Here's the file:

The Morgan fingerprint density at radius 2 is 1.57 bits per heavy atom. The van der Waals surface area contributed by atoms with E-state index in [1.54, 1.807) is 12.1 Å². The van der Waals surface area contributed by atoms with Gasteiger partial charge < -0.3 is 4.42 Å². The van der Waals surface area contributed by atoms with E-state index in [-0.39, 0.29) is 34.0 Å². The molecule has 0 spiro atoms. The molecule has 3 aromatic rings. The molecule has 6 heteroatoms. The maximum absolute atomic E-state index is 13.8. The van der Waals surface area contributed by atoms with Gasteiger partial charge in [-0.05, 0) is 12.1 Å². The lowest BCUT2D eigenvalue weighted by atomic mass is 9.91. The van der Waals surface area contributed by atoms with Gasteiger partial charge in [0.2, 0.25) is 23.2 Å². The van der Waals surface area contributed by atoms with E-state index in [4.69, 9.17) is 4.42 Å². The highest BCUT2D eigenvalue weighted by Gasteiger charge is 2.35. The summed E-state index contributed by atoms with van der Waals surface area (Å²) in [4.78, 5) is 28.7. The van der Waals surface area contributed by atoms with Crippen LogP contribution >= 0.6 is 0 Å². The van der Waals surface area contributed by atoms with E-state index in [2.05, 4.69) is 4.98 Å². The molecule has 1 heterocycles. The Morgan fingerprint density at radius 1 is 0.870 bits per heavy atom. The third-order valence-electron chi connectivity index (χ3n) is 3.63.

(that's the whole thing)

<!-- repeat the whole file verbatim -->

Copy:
The Morgan fingerprint density at radius 2 is 1.57 bits per heavy atom. The van der Waals surface area contributed by atoms with E-state index in [1.54, 1.807) is 12.1 Å². The van der Waals surface area contributed by atoms with Gasteiger partial charge < -0.3 is 4.42 Å². The van der Waals surface area contributed by atoms with E-state index in [-0.39, 0.29) is 34.0 Å². The molecule has 0 spiro atoms. The molecule has 3 aromatic rings. The molecule has 6 heteroatoms. The maximum absolute atomic E-state index is 13.8. The van der Waals surface area contributed by atoms with Gasteiger partial charge in [-0.05, 0) is 12.1 Å². The lowest BCUT2D eigenvalue weighted by atomic mass is 9.91. The van der Waals surface area contributed by atoms with Gasteiger partial charge in [0.2, 0.25) is 23.2 Å². The van der Waals surface area contributed by atoms with E-state index in [4.69, 9.17) is 4.42 Å². The highest BCUT2D eigenvalue weighted by Gasteiger charge is 2.35. The summed E-state index contributed by atoms with van der Waals surface area (Å²) in [4.78, 5) is 28.7. The van der Waals surface area contributed by atoms with Crippen LogP contribution >= 0.6 is 0 Å². The van der Waals surface area contributed by atoms with E-state index in [2.05, 4.69) is 4.98 Å². The molecule has 1 heterocycles. The Morgan fingerprint density at radius 1 is 0.870 bits per heavy atom. The third-order valence-electron chi connectivity index (χ3n) is 3.63.